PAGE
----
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GILMORE PELLEGRIN v. EVELYN PELLEGRIN

OCTOBER 30, 1985

GILMORE PELLEGRIN
v.
EVELYN PELLEGRIN



BEFORE WALKER, HAWKINS AND DAN LEE

DAN LEE, JUSTICE, FOR THE COURT:

This is an appeal from an order of the Chancery Court of Jackson County granting a divorce to Evelyn Pellegrin, on grounds of cruel and inhuman treatment, and awarding custody of the parties' children to the appellee, Evelyn Pellegrin. Gilmore Pellegrin assigns the following as error: (1) the awarding of custody to appellee, (2) the granting of the divorce to appellee rather than appellant, and (3) granting to appellee possession of the family home.

Gilmore and Evelyn Pellegrin were married on January 5, 1973, in Montegut, Louisiana and later moved to Jackson County, Mississippi. Two children were born to the couple: Kirk John, on November 30, 1974, and Jessica Ann, on February 27, 1980.

 Marital discord culminated in an initial separation on July 12, 1982. An attempted reconciliation which began in late August or early September ended with a final separation on September 8. Evelyn Pellegrin filed for divorce

 September 10, 1982, alleging as grounds habitual cruel and inhuman treatment. She sought custody of the two minor children, child support, use and possession of the home, a divorce and other relief. Gilmore Pellegrin responded with an answer and cross-complaint in which he asked for a divorce on the grounds of adultery, habitual cruel and inhuman treatment and, in the alternative, irreconcilable differences. In addition to the divorce, Gilmore Pellegrin also asked for custody of the children, possession of the house and other relief.

 It is not necessary to here relate all of the evidence adduced at trial. Essential facts will be included in subsequent discussion.

 Gilmore Pellegrin asserts that the chancellor erred in awarding custody of the children to Evelyn Pellegrin. He argues that the award was based solely on the so-called Tender Years Doctrine which, he states, should be abrogated.

 In the case of Buntyn v. Smallwood, 412 So.2d 236 (Miss. 1982) it was said" that if the mother of a child of tender years - especially a female - is . . . fit, then she should have custody. Id. at 238. However, it was also noted that "the best interest of the child is paramount in the consideration of the court." Id. That view was reflected in Albright v. Albright, 437 So.2d 1003 (Miss. 1983) when the Tender Years Doctrine was characterized as merely "a factor worthy of weight in determining the best interest of a child. . . ." (Emphasis Added) Id. at 1005.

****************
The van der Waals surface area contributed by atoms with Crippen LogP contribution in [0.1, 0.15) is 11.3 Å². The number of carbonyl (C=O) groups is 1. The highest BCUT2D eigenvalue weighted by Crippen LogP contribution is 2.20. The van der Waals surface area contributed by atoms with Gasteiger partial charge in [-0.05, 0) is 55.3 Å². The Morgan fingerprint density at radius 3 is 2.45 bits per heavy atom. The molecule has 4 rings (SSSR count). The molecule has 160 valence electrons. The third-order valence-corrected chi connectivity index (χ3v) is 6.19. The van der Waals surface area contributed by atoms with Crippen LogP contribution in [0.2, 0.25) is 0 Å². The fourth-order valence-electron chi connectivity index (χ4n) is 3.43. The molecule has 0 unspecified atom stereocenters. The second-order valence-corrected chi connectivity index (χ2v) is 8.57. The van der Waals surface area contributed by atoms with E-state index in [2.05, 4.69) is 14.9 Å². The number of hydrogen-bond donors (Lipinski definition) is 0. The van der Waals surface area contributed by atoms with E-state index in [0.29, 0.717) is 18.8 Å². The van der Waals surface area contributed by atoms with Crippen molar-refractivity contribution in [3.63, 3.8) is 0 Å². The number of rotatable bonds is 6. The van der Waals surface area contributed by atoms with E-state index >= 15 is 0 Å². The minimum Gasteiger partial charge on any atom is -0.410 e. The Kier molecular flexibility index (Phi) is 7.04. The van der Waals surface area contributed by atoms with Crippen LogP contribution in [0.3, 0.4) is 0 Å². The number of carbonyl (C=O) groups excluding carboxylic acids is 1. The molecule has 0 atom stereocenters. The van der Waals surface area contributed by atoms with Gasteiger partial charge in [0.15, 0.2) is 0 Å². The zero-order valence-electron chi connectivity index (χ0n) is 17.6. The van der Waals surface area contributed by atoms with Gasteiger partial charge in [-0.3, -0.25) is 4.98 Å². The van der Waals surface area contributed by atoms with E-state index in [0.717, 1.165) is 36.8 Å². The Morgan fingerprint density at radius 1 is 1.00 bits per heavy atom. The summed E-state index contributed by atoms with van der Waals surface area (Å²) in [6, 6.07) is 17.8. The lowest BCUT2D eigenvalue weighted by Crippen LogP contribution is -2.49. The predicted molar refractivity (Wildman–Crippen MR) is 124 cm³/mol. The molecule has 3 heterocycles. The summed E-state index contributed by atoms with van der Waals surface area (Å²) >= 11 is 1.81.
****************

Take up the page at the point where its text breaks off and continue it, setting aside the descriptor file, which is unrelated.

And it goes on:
The Court in Albright went on to state:

 We reaffirm the rule that the polestar consideration in child custody cases is the best interest and welfare of the child. The age of the child is subordinated to that rule and is but one factor to be considered. Age should carry no greater weight than other factors to be considered, such as: health, and sex of the child; a determination of the parent that has had the continuity of care prior to the separation; which has the best parenting skills and which has the willingness and capacity to provide primary child care; the employment of the parent and responsibilities of that employment; physical and mental health and age of the parents; emotional ties of parent and child; moral fitness of parents; the home, school and

 community record of the child; the preference of the child at the age sufficient to express a preference by law, stability of home environment and employment of each parent, and other factors relevant to the parent-child relationship. (Emphasis Added)

 Id. It is apparent that the age of a child (and therefore, the Tender Years Doctrine) is only one of at least eleven factors to be properly considered in determining which parent is awarded custody.

 In his final opinion in the instant case, the chancellor stated:

 It was neither claimed nor proven that [Evelyn Pellegrin] is an unfit mother. The law is well settled in this state and the Court is duty bound to follow it. To do otherwise would only ...


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